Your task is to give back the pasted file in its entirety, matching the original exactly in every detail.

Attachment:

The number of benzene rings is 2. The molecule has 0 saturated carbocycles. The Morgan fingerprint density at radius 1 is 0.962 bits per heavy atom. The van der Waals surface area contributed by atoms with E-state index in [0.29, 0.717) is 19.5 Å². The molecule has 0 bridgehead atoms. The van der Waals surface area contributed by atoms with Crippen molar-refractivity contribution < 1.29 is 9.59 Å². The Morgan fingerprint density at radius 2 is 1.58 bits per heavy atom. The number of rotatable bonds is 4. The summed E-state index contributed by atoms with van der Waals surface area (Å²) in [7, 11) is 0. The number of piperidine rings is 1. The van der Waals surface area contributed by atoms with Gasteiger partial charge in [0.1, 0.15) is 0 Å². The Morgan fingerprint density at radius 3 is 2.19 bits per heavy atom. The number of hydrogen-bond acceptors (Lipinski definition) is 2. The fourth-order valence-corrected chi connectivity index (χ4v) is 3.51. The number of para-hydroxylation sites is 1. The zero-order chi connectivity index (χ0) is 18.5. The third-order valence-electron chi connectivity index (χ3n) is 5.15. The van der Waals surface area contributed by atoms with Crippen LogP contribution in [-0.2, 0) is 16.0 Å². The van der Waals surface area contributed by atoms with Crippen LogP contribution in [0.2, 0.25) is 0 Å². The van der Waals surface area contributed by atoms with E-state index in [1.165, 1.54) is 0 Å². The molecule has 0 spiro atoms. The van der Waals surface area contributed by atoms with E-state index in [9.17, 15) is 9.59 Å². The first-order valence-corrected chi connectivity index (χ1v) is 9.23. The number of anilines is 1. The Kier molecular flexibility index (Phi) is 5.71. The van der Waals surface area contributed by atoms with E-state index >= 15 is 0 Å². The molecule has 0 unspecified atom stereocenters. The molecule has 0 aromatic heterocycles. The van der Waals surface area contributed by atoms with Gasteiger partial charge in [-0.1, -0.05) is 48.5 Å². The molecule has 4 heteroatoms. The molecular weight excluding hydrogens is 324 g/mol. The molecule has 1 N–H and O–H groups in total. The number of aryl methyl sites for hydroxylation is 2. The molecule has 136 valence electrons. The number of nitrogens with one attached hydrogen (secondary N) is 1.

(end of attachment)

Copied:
The number of benzene rings is 2. The molecule has 0 saturated carbocycles. The Morgan fingerprint density at radius 1 is 0.962 bits per heavy atom. The van der Waals surface area contributed by atoms with E-state index in [0.29, 0.717) is 19.5 Å². The molecule has 0 bridgehead atoms. The van der Waals surface area contributed by atoms with Crippen molar-refractivity contribution < 1.29 is 9.59 Å². The Morgan fingerprint density at radius 2 is 1.58 bits per heavy atom. The number of rotatable bonds is 4. The summed E-state index contributed by atoms with van der Waals surface area (Å²) in [7, 11) is 0. The number of piperidine rings is 1. The van der Waals surface area contributed by atoms with Gasteiger partial charge in [0.1, 0.15) is 0 Å². The Morgan fingerprint density at radius 3 is 2.19 bits per heavy atom. The number of hydrogen-bond acceptors (Lipinski definition) is 2. The fourth-order valence-corrected chi connectivity index (χ4v) is 3.51. The number of para-hydroxylation sites is 1. The zero-order chi connectivity index (χ0) is 18.5. The third-order valence-electron chi connectivity index (χ3n) is 5.15. The van der Waals surface area contributed by atoms with Crippen LogP contribution in [-0.2, 0) is 16.0 Å². The van der Waals surface area contributed by atoms with Crippen LogP contribution in [0.2, 0.25) is 0 Å². The van der Waals surface area contributed by atoms with E-state index in [1.165, 1.54) is 0 Å². The molecule has 0 spiro atoms. The van der Waals surface area contributed by atoms with E-state index in [9.17, 15) is 9.59 Å². The first-order valence-corrected chi connectivity index (χ1v) is 9.23. The number of anilines is 1. The Kier molecular flexibility index (Phi) is 5.71. The van der Waals surface area contributed by atoms with E-state index >= 15 is 0 Å². The molecule has 0 unspecified atom stereocenters. The molecule has 0 aromatic heterocycles. The van der Waals surface area contributed by atoms with Gasteiger partial charge in [-0.1, -0.05) is 48.5 Å². The molecule has 4 heteroatoms. The molecular weight excluding hydrogens is 324 g/mol. The molecule has 1 N–H and O–H groups in total. The number of aryl methyl sites for hydroxylation is 2. The molecule has 136 valence electrons. The number of nitrogens with one attached hydrogen (secondary N) is 1.